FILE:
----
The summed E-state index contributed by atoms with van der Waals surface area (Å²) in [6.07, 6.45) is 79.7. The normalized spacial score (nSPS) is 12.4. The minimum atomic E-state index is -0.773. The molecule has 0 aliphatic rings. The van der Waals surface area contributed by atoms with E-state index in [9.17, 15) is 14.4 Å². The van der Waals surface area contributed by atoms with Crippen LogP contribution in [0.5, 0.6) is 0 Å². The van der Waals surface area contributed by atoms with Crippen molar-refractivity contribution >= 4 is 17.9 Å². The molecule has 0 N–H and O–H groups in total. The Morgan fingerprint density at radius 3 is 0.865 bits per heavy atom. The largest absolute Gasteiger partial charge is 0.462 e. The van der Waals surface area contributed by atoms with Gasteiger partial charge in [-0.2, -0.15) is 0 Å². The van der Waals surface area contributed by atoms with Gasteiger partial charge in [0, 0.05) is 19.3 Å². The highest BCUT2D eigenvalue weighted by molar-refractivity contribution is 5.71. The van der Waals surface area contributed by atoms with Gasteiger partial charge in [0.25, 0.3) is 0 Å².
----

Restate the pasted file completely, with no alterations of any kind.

The summed E-state index contributed by atoms with van der Waals surface area (Å²) in [6.07, 6.45) is 79.7. The normalized spacial score (nSPS) is 12.4. The minimum atomic E-state index is -0.773. The molecule has 0 aliphatic rings. The van der Waals surface area contributed by atoms with E-state index in [9.17, 15) is 14.4 Å². The van der Waals surface area contributed by atoms with Crippen LogP contribution in [0.5, 0.6) is 0 Å². The van der Waals surface area contributed by atoms with Crippen molar-refractivity contribution >= 4 is 17.9 Å². The molecule has 0 N–H and O–H groups in total. The Morgan fingerprint density at radius 3 is 0.865 bits per heavy atom. The largest absolute Gasteiger partial charge is 0.462 e. The van der Waals surface area contributed by atoms with Gasteiger partial charge in [-0.2, -0.15) is 0 Å². The van der Waals surface area contributed by atoms with Gasteiger partial charge in [0, 0.05) is 19.3 Å². The highest BCUT2D eigenvalue weighted by molar-refractivity contribution is 5.71. The van der Waals surface area contributed by atoms with Gasteiger partial charge in [0.25, 0.3) is 0 Å².